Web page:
Eat Well, Live Well

We’ve all probably eaten too much over the festive season. It can be difficult to get back to our normal eating habits and getting your five a day seems impossible

But eating healthily, especially in the winter months, can help you feel better and provide those vitamins that are essential for your body.

Eating your five a day is vital for feeling good. Not only does eating fruit and veg significantly reduce risk factors for many chronic diseases in the future, but it also offers really positive benefits right now, such as increased vitality, happiness and improved quality of life. And what better way to shed any excess weight than with tasty plant foods which are low in calories yet filling because of the high levels of fibre.

When you have your five a day, you are getting the vitamins and minerals which are essential for life. Vitamin literally derives from the Latin word “vita” meaning “life”. But your five a day doesn’t only provide basic vitamins and minerals. Each individual fruit and vegetable has its own specific and special nutrients called “phytonutrients”. These active plant compounds help the body to work optimally. Phytonutrients are antioxidants, enzymes, detoxifying agents and fibre type gums. It’s really easy to get your five a day.

Choose any fruit or vegetable, including fresh, frozen, canned, chilled or dried, and one of your portions can be pulses (peas, beans, lentils). The edible portion size is around 80g fresh weight, but to save weighing, a rough guide is the size of your fist. Your daily five ideally includes a variety of fruit and vegetables, of different colours, to get an array of phytonutrition.

Here’s some easy ways to get your five a day: Add beans, tomatoes and mushrooms to your breakfast. Wake up to fresh pomegranate/vegetable juice (1) or a Smoothie (2-3) Sprinkle raisons and chopped banana on your cereal (1-2) Mix sweetcorn and beetroot into your tuna for sandwiches (1) Warm yourself with a large bowl of veggie soup (2) with added lentils (3) Have a side salad with your jacket potato (1), top with roasted vegetables, hummus or coleslaw (2) Have raisons, dried cranberries and banana chips as an afternoon pick me up (1) Snack on carrot sticks and hummus (2) Serve pasta with a vegetable based sauce such as ratatouille (2) Add tinned tomatoes, onions, garlic and mushrooms to bolognaise (1-3) Make vegetable and bean stew (2-3) with celeriac and parsnip mash (4-5) Eat tomato, onion or pulse based curries (1) with added vegetables (2) Use sweet potato instead of white potato (1) have fruit based desserts like strawberries and cream (1), rhubarb crumble (1) baked apple and raisons (2) fruit salad and yoghurt (1).

It is a cliché, but it’s true, you are what you eat. Eating the right foods will also help with your energy and help prevent illness. Every body cell is made from the food you digest. And it’s simple, if you are not eating a correct balance of foods, then your cells cannot function properly. Did you know that our recommended dietary allowance (RDA’s) for vitamins and minerals is only the level that is needed to prevent deficiency diseases? Yet research shows that the levels for ideal health are often much higher.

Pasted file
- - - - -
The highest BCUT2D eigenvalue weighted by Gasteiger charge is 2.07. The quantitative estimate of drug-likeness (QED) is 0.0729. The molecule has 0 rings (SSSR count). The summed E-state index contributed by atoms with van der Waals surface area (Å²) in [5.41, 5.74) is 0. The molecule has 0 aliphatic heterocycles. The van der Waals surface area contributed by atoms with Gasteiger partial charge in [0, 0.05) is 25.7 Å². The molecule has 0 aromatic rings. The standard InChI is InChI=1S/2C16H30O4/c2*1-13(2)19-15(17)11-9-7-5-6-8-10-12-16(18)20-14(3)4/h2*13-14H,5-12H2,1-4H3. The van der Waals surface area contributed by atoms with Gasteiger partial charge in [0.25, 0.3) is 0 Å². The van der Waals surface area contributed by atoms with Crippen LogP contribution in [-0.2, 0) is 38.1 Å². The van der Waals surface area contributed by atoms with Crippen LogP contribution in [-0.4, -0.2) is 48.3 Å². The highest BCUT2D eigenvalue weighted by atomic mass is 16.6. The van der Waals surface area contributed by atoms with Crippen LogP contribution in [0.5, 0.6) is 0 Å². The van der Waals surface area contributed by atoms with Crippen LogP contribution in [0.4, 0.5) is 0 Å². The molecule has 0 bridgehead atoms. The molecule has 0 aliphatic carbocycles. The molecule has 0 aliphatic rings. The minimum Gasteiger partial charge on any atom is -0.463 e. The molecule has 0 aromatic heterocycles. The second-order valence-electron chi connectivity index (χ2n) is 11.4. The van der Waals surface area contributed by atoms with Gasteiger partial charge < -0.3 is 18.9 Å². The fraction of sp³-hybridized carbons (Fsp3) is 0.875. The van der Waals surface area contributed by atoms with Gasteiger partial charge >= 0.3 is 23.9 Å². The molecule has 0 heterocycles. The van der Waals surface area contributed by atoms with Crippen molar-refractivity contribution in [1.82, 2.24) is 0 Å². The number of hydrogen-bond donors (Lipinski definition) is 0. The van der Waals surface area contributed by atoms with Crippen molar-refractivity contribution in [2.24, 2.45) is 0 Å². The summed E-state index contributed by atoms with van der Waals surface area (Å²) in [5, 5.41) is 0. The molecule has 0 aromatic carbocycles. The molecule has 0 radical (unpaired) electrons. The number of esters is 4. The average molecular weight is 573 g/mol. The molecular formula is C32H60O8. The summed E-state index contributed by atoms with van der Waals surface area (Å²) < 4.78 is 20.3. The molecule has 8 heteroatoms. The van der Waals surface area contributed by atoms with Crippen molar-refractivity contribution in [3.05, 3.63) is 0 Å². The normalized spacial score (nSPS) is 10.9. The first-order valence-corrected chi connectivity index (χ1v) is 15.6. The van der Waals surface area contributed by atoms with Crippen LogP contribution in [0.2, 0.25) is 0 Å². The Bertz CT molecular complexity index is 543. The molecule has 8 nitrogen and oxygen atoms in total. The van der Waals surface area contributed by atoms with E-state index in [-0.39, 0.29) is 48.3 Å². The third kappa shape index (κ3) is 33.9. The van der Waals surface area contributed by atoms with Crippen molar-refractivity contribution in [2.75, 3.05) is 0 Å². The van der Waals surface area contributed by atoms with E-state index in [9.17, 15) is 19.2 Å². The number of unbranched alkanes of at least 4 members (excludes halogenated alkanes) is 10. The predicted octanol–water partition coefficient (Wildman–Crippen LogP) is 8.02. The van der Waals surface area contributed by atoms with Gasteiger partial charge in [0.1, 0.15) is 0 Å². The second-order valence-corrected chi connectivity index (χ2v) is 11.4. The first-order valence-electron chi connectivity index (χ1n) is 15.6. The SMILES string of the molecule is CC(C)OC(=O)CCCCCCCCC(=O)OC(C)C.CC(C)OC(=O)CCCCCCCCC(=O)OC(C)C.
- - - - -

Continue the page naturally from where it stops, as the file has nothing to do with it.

Optimal levels of nutrients create health, happiness and vitality. We all have a unique combination of genetics, lifestyle, diet and environmental factors impacting on our nutritional needs. Creating your own perfect balance of nutrition is a personal matter. Your body wants fresh, alive foods. The ones you know will make you feel good just by looking at them. They are colourful, bright and vibrant.

This time of year is great for making homemade hearty soups and stews, which can contain an abundance of tasty ingredients.

One nutrient it is worth being conscious of over the winter months is Vitamin D. Our main source is sunlight, so at this time of year it is difficult to get enough. Vitamin D not only builds bones by encouraging calcium absorption but is also essential for a healthy immune function and enhancing our moods.

If you often have seasonal immune complaints or a tendency towards winter low mood, then your GP can check your levels for you.

If you are low, it’s worth supplementing over the colder months. However, natural foods high in vitamin D include oily fish, mushrooms, liver, cheese, and egg yolks. Healthy eating means putting yourself first.

Nourishing yourself says that you do matter. It’s pure and simple selfcare. And it doesn’t take overwhelming change to improve your health. Just alter one thing at a time and see your energy and vitality transform.



Tedd Walmsley

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Tedd Walmsley managing director of Live Magazines shares his views on the latest topics in media.

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